Against Celebrating/Viewing Hacked Nude Celeb Selfies

(AP)

(AP)

I have to say, I was a bit disappointed in my Twitter feed yesterday. I went out for dinner and a movie, came back, and found a ton of people salivating in my timeline over a cache of nude photos of celebrities such as Jennifer Lawrence and Kate Upton that had been illicitly obtained and dumped onto the Internet. Lots of leering, lots of onanistic jokes. Makes me think that Alan Jacobs is on to something when he writes essays such as this. I just want to briefly make two points.

Point the first: Yes, it is dumb in this day and age to take nude photos of yourself and store them in the cloud. But also: Yes, it is gross that people are hacking into private photo banks with the purpose of disseminating their contents for titillation and profit. And, finally: Yes, it is skeevy that you’re taking so much pleasure in this. There is nothing contradictory about statement one and statements two and three. Just because something exists, it doesn’t mean you have a right to viddy it. And saying “Ugh, you shouldn’t be so stupid as to take those photos!” doesn’t resolve you of moral responsibility for looking at them.

Point the second: Obviously, I have no patience for semi-famous people who “leak” sex tapes in order to become reality-star famous. And if you take a nude photo of yourself and, say, accidentally tweet it out, well, that’s on you. But this isn’t like that. I see little difference between the masses on the Internet celebrating/joking about illegally obtained nude photos of young adults who happen to be famous and the vicious high school prats who distribute photos of their teenage girlfriends for the amusement of their buddies (or, worse, to terrorize an ex). I remember people being horrified by this story. I remember people being outraged by this story. This situation isn’t as bad as those, I’ll grant. But the mentality is the same.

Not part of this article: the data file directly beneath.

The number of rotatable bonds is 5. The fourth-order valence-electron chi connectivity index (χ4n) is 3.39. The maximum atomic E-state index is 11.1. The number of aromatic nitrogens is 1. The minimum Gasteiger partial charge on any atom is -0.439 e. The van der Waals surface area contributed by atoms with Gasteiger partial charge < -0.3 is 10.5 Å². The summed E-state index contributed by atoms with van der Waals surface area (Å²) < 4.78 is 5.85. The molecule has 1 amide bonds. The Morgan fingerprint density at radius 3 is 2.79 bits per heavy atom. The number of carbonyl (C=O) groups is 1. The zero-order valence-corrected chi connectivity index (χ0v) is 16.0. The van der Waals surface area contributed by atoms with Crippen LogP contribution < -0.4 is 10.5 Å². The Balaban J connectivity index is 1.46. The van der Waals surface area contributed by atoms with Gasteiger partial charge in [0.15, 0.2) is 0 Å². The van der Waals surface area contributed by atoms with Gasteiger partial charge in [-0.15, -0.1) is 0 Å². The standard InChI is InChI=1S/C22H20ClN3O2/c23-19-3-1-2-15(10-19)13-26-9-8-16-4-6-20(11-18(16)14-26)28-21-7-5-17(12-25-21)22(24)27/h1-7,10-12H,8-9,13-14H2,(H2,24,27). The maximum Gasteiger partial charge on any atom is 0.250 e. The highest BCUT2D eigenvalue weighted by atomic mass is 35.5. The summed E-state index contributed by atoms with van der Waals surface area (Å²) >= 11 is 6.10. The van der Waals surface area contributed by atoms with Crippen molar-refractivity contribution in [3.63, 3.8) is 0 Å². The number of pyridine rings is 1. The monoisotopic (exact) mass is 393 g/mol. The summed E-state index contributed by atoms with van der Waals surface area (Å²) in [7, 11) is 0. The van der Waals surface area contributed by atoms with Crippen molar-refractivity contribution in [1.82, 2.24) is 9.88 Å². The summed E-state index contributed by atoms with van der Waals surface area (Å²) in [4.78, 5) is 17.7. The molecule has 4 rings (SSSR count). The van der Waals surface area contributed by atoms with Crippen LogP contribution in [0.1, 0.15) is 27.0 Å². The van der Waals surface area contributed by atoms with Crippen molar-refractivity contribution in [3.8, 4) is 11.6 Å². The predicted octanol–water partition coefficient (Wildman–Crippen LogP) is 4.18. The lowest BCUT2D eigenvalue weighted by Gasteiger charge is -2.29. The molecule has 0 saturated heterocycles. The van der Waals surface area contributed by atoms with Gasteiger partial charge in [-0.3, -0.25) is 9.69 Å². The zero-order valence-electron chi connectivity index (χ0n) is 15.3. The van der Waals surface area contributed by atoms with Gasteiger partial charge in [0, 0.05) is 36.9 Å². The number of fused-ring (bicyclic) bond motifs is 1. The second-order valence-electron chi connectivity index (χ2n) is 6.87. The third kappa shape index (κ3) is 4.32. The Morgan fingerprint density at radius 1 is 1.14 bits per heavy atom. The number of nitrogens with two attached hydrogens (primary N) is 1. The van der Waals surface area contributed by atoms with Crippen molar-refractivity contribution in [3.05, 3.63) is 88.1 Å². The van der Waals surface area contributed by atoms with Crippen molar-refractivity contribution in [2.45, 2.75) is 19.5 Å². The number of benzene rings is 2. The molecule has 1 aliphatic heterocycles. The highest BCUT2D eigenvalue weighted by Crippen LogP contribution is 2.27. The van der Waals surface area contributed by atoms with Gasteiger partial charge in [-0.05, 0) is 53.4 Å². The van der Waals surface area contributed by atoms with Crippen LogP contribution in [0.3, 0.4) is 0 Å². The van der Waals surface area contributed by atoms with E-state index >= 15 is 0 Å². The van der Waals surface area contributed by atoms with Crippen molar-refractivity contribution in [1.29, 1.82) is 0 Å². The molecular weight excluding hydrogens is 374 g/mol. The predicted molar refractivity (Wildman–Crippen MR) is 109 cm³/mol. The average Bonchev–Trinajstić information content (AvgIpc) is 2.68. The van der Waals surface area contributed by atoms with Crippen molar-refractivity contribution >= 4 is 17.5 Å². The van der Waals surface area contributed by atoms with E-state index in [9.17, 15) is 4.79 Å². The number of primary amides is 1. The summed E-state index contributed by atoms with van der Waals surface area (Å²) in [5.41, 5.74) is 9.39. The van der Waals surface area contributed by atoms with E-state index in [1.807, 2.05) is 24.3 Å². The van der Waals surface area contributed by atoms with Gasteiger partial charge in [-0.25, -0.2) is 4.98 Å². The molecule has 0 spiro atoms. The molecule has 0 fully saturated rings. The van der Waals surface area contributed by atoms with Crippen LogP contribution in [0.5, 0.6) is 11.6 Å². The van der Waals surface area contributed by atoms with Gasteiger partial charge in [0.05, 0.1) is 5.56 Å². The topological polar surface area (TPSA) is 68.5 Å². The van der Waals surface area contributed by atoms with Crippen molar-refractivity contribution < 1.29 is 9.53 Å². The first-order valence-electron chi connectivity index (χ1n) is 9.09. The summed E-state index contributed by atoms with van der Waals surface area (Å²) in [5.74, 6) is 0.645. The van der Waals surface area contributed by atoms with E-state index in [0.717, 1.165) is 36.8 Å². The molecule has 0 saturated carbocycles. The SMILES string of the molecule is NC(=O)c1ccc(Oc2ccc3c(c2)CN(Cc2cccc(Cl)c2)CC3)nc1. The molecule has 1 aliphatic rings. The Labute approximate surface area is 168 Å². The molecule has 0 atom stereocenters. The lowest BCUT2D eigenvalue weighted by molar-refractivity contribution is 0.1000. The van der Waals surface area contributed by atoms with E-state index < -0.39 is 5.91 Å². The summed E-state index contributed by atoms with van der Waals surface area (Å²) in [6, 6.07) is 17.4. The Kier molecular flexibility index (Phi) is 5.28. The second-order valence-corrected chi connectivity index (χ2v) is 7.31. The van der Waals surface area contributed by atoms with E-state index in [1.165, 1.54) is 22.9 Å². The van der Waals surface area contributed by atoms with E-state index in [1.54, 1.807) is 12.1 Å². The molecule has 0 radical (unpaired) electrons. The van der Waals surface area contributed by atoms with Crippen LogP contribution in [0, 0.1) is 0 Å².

I suppose this is just the continuation of a long and storied effort to dehumanize celebrities. “Oh, you want to be famous? Well then you can’t complain when the tabloids write up your exploits. Oh, you want to be famous? Well then you can’t complain when paparazzi stake out your home and get in your face when you’re out with your family. Oh, you want to be famous? Well then you can’t complain when some skeez hacks your iCloud and disseminates your nude body all over the Internet.” At least there’s a First Amendment rationale for the first two “can’t complains.” I fail to see any justification for the nastiness we saw go down yesterday.